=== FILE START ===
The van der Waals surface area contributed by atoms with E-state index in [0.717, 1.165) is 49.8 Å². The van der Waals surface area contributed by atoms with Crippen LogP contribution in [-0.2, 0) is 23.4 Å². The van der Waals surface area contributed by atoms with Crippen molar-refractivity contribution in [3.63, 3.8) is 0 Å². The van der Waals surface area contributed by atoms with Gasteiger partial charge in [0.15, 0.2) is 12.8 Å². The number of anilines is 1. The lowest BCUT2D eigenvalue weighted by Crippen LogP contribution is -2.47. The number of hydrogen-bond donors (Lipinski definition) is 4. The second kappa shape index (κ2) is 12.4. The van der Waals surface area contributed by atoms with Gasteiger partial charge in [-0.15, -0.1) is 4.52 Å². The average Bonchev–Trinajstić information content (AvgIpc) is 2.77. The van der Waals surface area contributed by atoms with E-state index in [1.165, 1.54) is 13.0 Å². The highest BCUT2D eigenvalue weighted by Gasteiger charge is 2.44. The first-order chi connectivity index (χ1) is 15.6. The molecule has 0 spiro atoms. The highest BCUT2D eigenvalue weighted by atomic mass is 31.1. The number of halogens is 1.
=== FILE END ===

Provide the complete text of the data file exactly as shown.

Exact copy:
The van der Waals surface area contributed by atoms with E-state index in [0.717, 1.165) is 49.8 Å². The van der Waals surface area contributed by atoms with Crippen LogP contribution in [-0.2, 0) is 23.4 Å². The van der Waals surface area contributed by atoms with Crippen molar-refractivity contribution in [3.63, 3.8) is 0 Å². The van der Waals surface area contributed by atoms with Gasteiger partial charge in [0.15, 0.2) is 12.8 Å². The number of anilines is 1. The lowest BCUT2D eigenvalue weighted by Crippen LogP contribution is -2.47. The number of hydrogen-bond donors (Lipinski definition) is 4. The second kappa shape index (κ2) is 12.4. The van der Waals surface area contributed by atoms with Gasteiger partial charge in [-0.15, -0.1) is 4.52 Å². The average Bonchev–Trinajstić information content (AvgIpc) is 2.77. The van der Waals surface area contributed by atoms with E-state index in [1.165, 1.54) is 13.0 Å². The highest BCUT2D eigenvalue weighted by Gasteiger charge is 2.44. The first-order chi connectivity index (χ1) is 15.6. The molecule has 0 spiro atoms. The highest BCUT2D eigenvalue weighted by atomic mass is 31.1. The number of halogens is 1.